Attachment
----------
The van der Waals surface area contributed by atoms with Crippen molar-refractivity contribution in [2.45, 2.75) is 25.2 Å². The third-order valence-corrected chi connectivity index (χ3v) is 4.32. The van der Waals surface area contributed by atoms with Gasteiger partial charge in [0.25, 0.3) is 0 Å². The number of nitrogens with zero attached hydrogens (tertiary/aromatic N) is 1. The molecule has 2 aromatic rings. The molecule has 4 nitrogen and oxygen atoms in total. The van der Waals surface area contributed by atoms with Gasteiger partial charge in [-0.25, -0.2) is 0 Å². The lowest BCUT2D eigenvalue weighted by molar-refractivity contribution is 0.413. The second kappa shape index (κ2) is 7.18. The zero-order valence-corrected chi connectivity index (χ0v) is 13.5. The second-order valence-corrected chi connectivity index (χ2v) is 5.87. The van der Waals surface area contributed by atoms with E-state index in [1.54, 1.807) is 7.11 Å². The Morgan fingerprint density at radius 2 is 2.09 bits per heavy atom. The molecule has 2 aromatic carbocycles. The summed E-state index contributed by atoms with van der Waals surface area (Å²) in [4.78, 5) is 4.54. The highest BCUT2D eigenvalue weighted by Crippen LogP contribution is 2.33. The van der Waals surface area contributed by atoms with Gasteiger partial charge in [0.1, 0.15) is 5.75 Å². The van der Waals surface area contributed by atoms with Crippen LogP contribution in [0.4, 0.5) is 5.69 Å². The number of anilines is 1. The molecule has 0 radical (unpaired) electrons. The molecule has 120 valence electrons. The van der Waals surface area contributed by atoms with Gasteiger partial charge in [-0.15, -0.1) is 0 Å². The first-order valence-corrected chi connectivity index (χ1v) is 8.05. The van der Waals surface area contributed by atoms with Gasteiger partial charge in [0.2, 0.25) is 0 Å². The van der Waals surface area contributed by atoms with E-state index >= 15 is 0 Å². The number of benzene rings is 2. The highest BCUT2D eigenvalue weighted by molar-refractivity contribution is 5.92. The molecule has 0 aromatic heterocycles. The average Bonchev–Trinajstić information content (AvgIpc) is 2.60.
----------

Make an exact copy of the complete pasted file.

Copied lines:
The van der Waals surface area contributed by atoms with Crippen molar-refractivity contribution in [2.45, 2.75) is 25.2 Å². The third-order valence-corrected chi connectivity index (χ3v) is 4.32. The van der Waals surface area contributed by atoms with Gasteiger partial charge in [0.25, 0.3) is 0 Å². The number of nitrogens with zero attached hydrogens (tertiary/aromatic N) is 1. The molecule has 2 aromatic rings. The molecule has 4 nitrogen and oxygen atoms in total. The van der Waals surface area contributed by atoms with Gasteiger partial charge in [-0.25, -0.2) is 0 Å². The lowest BCUT2D eigenvalue weighted by molar-refractivity contribution is 0.413. The second kappa shape index (κ2) is 7.18. The zero-order valence-corrected chi connectivity index (χ0v) is 13.5. The second-order valence-corrected chi connectivity index (χ2v) is 5.87. The van der Waals surface area contributed by atoms with E-state index in [1.54, 1.807) is 7.11 Å². The Morgan fingerprint density at radius 2 is 2.09 bits per heavy atom. The molecule has 2 aromatic carbocycles. The summed E-state index contributed by atoms with van der Waals surface area (Å²) in [4.78, 5) is 4.54. The highest BCUT2D eigenvalue weighted by Crippen LogP contribution is 2.33. The van der Waals surface area contributed by atoms with Gasteiger partial charge in [0.1, 0.15) is 5.75 Å². The van der Waals surface area contributed by atoms with Crippen LogP contribution in [0.4, 0.5) is 5.69 Å². The number of anilines is 1. The molecule has 0 radical (unpaired) electrons. The molecule has 120 valence electrons. The van der Waals surface area contributed by atoms with Gasteiger partial charge in [-0.15, -0.1) is 0 Å². The first-order valence-corrected chi connectivity index (χ1v) is 8.05. The van der Waals surface area contributed by atoms with Gasteiger partial charge in [0.2, 0.25) is 0 Å². The van der Waals surface area contributed by atoms with E-state index >= 15 is 0 Å². The number of benzene rings is 2. The highest BCUT2D eigenvalue weighted by molar-refractivity contribution is 5.92. The molecule has 0 aromatic heterocycles. The average Bonchev–Trinajstić information content (AvgIpc) is 2.60.